But he has made a successful return to the basketball and no matter how long that lasts, that must be admired.
Cassir’s form has been good in helping the Hawks too as they chase a playoff berth with his defence and ball-handling to run plays continuing to be strong, while in recent weeks his shot has started to fall again too.
“I obviously had a lot of issues with my left knee over the last few years and then in the middle of last season my right knee started doing the same thing. It was pretty tough and all the physios and doctors said that it was probably time that I hung it up,” Cassir said.
“But me being stubborn as always decided I wasn’t ready to do that and I wanted to give it one more crack. I had a small cleanout on that knee to try and help it somewhat, then stuck with my rehab all through the summer but two weeks before the season I still hadn’t been able to train.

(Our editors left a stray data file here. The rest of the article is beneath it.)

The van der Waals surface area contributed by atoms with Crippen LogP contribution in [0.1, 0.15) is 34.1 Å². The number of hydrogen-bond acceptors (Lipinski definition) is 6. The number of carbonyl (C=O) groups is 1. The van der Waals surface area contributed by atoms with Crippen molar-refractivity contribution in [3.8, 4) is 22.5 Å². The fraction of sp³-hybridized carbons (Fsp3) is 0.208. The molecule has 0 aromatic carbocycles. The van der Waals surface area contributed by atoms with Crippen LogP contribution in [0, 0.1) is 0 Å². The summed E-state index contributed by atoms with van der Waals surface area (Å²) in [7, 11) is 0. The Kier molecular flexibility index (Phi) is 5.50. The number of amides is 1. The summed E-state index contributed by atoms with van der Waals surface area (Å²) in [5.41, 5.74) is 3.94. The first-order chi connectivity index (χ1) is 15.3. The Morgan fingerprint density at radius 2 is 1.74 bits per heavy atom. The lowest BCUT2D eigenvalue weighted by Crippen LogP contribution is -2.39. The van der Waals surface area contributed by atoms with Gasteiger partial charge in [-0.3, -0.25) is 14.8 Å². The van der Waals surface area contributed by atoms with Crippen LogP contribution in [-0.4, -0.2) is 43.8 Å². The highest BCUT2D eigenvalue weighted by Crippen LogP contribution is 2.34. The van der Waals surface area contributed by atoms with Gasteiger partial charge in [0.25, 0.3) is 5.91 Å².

“I really wasn’t sure if it was going to happen at all, but luckily I managed to find some sort of way. It still bothers me now and it’s never going to be the same as it was but I’m getting there.”
Given Cassir hadn’t been expecting to be ready to go come the start of the season and it was only once he hit the practice floor that it became a reality, he did feel a bit rusty early on.
But his natural basketball brain and instincts, and competitiveness carried him through until his touch has begun to return in more recent times.
“Two weeks before the season I didn’t think I’d even play one game again, but I’ve only missed one game now this season and that was because of a wedding. I haven’t missed a training session yet and that’s a lot better than I’ve done the past three or four years. I’m pretty stoked,” he said.